Re-elect Patty Kuderer, Senate, LD 48

Patty Kuderer's Headshot
Patty Kuderer, candidate for Senate, LD 48

WEA-PAC members endorse Democrat Patty Kuderer for re-election to the Washington Senate in Legislative District 48.  LD 48 covers areas of Redmond, Bellevue (including West Lake Sammamish), and Kirkland, and it encompasses Clyde Hill, Yarrow Point, Hunts Point, and Medina.

Patty grew up in Minnesota, and earned a law degree from William Mitchell College of Law. She moved to the Eastside nearly 20 years where she raised her two children. Patty was a long-time volunteer for the Chinook Middle School PTSA including Co-President from 2003-2006. She won the “Golden Acorn” award for her volunteer service in 2006. She is a current board member of the Anti-Defamation League Seattle and serves on its Civil Rights Committee.

Patty has over 30 years’ experience as an attorney in municipal and private practice. Her current practice focuses on employment discrimination, sexual harassment in particular, and helping people injured by texting, drunk, or other negligent drivers. She is an advocate for open government, becoming well-versed in public records laws when working as a city attorney, an area she also continues to practice in today.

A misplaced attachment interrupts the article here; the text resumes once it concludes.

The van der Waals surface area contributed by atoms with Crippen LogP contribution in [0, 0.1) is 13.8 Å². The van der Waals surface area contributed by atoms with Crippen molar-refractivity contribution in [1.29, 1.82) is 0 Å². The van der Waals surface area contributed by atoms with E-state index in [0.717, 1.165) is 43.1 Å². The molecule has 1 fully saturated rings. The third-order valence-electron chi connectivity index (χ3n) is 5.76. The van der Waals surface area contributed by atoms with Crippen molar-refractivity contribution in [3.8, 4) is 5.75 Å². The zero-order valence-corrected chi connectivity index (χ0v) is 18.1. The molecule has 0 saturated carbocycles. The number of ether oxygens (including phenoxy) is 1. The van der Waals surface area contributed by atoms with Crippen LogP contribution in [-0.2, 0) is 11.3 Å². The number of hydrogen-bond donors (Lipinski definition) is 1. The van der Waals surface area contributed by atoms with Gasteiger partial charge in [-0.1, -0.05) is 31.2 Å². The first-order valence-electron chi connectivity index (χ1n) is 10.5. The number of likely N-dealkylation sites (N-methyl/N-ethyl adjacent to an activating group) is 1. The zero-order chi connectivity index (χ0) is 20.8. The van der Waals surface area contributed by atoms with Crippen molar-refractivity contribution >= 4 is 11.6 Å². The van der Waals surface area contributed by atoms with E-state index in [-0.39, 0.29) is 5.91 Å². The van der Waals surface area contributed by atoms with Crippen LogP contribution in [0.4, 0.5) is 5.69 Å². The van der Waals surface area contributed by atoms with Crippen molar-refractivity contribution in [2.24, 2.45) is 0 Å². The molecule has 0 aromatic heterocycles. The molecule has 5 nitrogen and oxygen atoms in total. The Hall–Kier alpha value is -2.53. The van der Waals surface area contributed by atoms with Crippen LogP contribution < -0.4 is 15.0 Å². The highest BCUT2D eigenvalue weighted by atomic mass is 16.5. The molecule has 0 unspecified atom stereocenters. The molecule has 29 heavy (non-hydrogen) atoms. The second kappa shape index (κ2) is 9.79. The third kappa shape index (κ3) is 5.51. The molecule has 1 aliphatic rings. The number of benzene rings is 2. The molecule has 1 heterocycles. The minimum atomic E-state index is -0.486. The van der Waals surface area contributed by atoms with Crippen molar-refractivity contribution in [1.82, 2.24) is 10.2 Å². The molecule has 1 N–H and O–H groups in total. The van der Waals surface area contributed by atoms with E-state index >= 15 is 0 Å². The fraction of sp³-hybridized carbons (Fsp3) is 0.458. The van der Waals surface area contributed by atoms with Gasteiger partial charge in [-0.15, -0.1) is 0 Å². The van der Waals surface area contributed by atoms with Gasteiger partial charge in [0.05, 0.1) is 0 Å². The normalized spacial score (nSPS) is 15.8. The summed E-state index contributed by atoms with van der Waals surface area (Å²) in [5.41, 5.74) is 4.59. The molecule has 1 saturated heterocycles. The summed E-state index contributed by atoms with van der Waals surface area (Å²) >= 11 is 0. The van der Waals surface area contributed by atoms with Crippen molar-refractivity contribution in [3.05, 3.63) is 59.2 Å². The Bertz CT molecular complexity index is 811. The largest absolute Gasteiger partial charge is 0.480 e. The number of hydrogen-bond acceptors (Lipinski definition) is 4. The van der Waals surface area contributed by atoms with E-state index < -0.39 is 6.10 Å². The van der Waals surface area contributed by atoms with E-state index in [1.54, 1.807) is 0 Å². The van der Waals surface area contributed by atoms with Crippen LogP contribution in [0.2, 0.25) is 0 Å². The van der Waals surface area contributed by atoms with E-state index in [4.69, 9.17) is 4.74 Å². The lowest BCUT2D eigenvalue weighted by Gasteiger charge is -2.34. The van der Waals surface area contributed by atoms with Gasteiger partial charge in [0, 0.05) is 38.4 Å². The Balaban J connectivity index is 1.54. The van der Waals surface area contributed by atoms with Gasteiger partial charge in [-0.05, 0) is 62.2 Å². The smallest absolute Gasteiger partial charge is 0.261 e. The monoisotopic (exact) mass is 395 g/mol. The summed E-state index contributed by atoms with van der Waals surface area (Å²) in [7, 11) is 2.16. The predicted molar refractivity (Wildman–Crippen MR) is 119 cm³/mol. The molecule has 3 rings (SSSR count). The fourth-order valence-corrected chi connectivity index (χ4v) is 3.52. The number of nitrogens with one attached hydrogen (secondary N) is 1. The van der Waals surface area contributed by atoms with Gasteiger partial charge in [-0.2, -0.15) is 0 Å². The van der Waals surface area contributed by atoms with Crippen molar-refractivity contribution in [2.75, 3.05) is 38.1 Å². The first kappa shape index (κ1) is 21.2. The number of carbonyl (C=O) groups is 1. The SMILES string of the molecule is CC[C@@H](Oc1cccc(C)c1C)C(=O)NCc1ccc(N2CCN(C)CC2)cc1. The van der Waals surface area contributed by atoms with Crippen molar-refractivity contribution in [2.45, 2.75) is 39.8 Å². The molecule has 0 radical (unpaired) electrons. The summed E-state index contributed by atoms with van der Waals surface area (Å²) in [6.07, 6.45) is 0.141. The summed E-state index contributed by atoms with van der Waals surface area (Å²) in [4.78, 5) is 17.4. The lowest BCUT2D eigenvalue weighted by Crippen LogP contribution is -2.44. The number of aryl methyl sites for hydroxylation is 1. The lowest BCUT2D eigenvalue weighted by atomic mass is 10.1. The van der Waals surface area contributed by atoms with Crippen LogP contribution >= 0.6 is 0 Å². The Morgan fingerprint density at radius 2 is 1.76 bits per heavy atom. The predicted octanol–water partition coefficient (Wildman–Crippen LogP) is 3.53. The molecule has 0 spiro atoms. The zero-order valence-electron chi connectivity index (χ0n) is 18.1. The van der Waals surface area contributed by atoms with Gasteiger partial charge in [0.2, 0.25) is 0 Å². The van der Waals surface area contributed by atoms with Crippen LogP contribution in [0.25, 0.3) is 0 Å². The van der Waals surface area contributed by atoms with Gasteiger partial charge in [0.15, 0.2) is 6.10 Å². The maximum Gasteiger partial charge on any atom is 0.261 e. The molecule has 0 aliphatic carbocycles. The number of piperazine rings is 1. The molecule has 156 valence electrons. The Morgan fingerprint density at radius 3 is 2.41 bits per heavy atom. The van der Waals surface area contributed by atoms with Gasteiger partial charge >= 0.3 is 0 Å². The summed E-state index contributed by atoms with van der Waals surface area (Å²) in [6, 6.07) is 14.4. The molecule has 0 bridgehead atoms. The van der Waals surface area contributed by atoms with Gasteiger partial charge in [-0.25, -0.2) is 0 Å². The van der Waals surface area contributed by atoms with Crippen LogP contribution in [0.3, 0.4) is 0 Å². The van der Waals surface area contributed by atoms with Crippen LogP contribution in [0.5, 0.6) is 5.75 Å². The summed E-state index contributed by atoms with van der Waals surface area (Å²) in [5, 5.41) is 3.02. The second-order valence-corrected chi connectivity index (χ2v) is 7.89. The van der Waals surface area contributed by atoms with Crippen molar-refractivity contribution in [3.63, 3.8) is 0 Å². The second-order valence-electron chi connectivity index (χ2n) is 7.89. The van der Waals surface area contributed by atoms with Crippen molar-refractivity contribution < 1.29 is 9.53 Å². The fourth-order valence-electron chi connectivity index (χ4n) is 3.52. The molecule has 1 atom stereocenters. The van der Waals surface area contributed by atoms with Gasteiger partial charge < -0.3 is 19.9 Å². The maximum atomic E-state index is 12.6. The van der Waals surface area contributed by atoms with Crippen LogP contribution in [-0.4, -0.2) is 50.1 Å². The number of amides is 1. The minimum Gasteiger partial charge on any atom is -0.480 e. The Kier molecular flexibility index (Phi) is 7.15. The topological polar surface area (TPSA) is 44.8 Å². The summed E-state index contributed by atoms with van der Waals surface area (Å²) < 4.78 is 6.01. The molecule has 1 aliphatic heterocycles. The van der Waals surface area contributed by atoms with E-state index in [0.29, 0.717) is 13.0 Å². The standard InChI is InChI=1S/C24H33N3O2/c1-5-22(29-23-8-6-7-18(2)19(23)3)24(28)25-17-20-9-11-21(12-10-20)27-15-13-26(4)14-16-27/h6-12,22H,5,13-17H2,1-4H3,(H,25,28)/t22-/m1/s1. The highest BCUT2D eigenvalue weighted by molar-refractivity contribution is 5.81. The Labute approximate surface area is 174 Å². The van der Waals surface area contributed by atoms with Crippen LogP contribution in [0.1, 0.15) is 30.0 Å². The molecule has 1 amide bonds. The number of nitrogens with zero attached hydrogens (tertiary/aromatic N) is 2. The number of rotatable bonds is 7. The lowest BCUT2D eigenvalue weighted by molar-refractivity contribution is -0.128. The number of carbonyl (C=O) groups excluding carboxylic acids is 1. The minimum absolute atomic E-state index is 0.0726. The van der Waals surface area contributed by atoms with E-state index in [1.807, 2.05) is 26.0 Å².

We asked candidates: "If you had one minute to convince teachers and support staff to vote for you, what would you tell them?"

This is Patty's answer:

 
Senator Kuderer with Stephen and Michelle Miller.
Senator Patty Kuderer with WEA Vice President Stephen Miller and WEA - Sammamish Council President, Michele Miller.

I believe wholeheartedly in a strong public educational system. It is one of the best investments a government can make in its people. It is also foundational to our democracy. That is why I will continue to be a vocal advocate for our public education system here in Washington.

But we can't have a strong public educational system without excellent teachers. It is long past time to stop blaming teachers and start thanking them for the important role they play in our students' lives. And we can start by treating them like the professionals they are.